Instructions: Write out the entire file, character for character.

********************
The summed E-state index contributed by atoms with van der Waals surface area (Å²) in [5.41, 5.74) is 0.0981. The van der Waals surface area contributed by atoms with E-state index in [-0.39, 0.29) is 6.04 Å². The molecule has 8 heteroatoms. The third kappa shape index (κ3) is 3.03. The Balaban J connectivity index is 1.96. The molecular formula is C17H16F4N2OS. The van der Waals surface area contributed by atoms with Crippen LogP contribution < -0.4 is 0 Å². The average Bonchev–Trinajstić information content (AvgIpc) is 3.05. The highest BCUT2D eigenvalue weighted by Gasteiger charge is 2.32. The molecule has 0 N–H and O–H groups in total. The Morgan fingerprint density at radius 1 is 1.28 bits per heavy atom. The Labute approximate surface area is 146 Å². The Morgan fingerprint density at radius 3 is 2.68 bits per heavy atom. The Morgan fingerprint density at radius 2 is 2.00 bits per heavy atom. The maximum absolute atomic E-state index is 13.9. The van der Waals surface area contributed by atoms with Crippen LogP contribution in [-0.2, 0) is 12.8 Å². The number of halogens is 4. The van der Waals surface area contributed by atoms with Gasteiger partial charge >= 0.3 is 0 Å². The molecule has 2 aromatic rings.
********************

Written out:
The summed E-state index contributed by atoms with van der Waals surface area (Å²) in [5.41, 5.74) is 0.0981. The van der Waals surface area contributed by atoms with E-state index in [-0.39, 0.29) is 6.04 Å². The molecule has 8 heteroatoms. The third kappa shape index (κ3) is 3.03. The Balaban J connectivity index is 1.96. The molecular formula is C17H16F4N2OS. The van der Waals surface area contributed by atoms with Crippen LogP contribution < -0.4 is 0 Å². The average Bonchev–Trinajstić information content (AvgIpc) is 3.05. The highest BCUT2D eigenvalue weighted by Gasteiger charge is 2.32. The molecule has 0 N–H and O–H groups in total. The Morgan fingerprint density at radius 1 is 1.28 bits per heavy atom. The Labute approximate surface area is 146 Å². The Morgan fingerprint density at radius 3 is 2.68 bits per heavy atom. The Morgan fingerprint density at radius 2 is 2.00 bits per heavy atom. The maximum absolute atomic E-state index is 13.9. The van der Waals surface area contributed by atoms with Crippen LogP contribution in [-0.2, 0) is 12.8 Å². The number of halogens is 4. The van der Waals surface area contributed by atoms with Gasteiger partial charge >= 0.3 is 0 Å². The molecule has 2 aromatic rings.